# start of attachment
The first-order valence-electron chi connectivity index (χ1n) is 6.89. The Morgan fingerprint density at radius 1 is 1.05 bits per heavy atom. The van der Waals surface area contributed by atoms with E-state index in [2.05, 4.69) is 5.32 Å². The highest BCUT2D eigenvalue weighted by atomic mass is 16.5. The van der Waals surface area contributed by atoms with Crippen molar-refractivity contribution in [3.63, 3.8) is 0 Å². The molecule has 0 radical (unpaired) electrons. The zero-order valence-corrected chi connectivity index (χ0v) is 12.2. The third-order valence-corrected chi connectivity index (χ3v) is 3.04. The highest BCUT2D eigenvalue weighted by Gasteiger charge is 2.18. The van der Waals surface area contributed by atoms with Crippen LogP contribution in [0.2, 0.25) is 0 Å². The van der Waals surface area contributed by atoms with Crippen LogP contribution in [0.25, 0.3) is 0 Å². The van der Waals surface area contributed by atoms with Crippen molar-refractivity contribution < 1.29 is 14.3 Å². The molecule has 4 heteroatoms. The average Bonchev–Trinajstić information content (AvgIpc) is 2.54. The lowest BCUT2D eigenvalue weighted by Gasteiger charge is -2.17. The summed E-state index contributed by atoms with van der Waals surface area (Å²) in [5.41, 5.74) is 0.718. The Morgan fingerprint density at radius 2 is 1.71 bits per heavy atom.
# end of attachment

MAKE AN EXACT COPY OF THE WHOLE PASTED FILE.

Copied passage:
The first-order valence-electron chi connectivity index (χ1n) is 6.89. The Morgan fingerprint density at radius 1 is 1.05 bits per heavy atom. The van der Waals surface area contributed by atoms with E-state index in [2.05, 4.69) is 5.32 Å². The highest BCUT2D eigenvalue weighted by atomic mass is 16.5. The van der Waals surface area contributed by atoms with Crippen molar-refractivity contribution in [3.63, 3.8) is 0 Å². The molecule has 0 radical (unpaired) electrons. The zero-order valence-corrected chi connectivity index (χ0v) is 12.2. The third-order valence-corrected chi connectivity index (χ3v) is 3.04. The highest BCUT2D eigenvalue weighted by Gasteiger charge is 2.18. The van der Waals surface area contributed by atoms with Crippen LogP contribution in [0.2, 0.25) is 0 Å². The van der Waals surface area contributed by atoms with Crippen LogP contribution in [0.25, 0.3) is 0 Å². The van der Waals surface area contributed by atoms with Crippen molar-refractivity contribution < 1.29 is 14.3 Å². The molecule has 4 heteroatoms. The average Bonchev–Trinajstić information content (AvgIpc) is 2.54. The lowest BCUT2D eigenvalue weighted by Gasteiger charge is -2.17. The summed E-state index contributed by atoms with van der Waals surface area (Å²) in [5.41, 5.74) is 0.718. The Morgan fingerprint density at radius 2 is 1.71 bits per heavy atom.